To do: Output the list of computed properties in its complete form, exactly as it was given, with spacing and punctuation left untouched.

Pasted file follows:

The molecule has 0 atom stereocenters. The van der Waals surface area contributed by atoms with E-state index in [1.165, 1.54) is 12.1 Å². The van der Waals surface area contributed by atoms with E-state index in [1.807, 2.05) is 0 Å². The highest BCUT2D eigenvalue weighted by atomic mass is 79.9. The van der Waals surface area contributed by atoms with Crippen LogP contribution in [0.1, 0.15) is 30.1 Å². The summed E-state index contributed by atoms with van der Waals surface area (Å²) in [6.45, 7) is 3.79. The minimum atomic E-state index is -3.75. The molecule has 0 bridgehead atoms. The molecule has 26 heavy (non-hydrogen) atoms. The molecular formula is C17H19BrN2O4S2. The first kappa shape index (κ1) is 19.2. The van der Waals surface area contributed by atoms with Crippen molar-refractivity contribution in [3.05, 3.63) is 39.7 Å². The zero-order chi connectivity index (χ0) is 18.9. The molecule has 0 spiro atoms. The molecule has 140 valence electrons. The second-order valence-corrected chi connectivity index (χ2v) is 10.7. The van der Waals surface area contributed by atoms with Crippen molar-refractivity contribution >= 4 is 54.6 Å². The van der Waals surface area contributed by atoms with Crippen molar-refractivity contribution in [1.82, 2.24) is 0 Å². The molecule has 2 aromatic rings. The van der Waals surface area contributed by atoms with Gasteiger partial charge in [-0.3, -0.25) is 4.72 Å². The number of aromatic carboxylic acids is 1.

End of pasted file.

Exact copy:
The molecule has 0 atom stereocenters. The van der Waals surface area contributed by atoms with E-state index in [1.165, 1.54) is 12.1 Å². The van der Waals surface area contributed by atoms with E-state index in [1.807, 2.05) is 0 Å². The highest BCUT2D eigenvalue weighted by atomic mass is 79.9. The van der Waals surface area contributed by atoms with Crippen LogP contribution in [0.1, 0.15) is 30.1 Å². The summed E-state index contributed by atoms with van der Waals surface area (Å²) in [6.45, 7) is 3.79. The minimum atomic E-state index is -3.75. The molecule has 0 bridgehead atoms. The molecule has 26 heavy (non-hydrogen) atoms. The molecular formula is C17H19BrN2O4S2. The first kappa shape index (κ1) is 19.2. The van der Waals surface area contributed by atoms with Crippen molar-refractivity contribution in [3.05, 3.63) is 39.7 Å². The zero-order chi connectivity index (χ0) is 18.9. The molecule has 0 spiro atoms. The molecule has 140 valence electrons. The second-order valence-corrected chi connectivity index (χ2v) is 10.7. The van der Waals surface area contributed by atoms with Crippen molar-refractivity contribution >= 4 is 54.6 Å². The van der Waals surface area contributed by atoms with Crippen molar-refractivity contribution in [1.82, 2.24) is 0 Å². The molecule has 2 aromatic rings. The van der Waals surface area contributed by atoms with Gasteiger partial charge in [-0.3, -0.25) is 4.72 Å². The number of aromatic carboxylic acids is 1.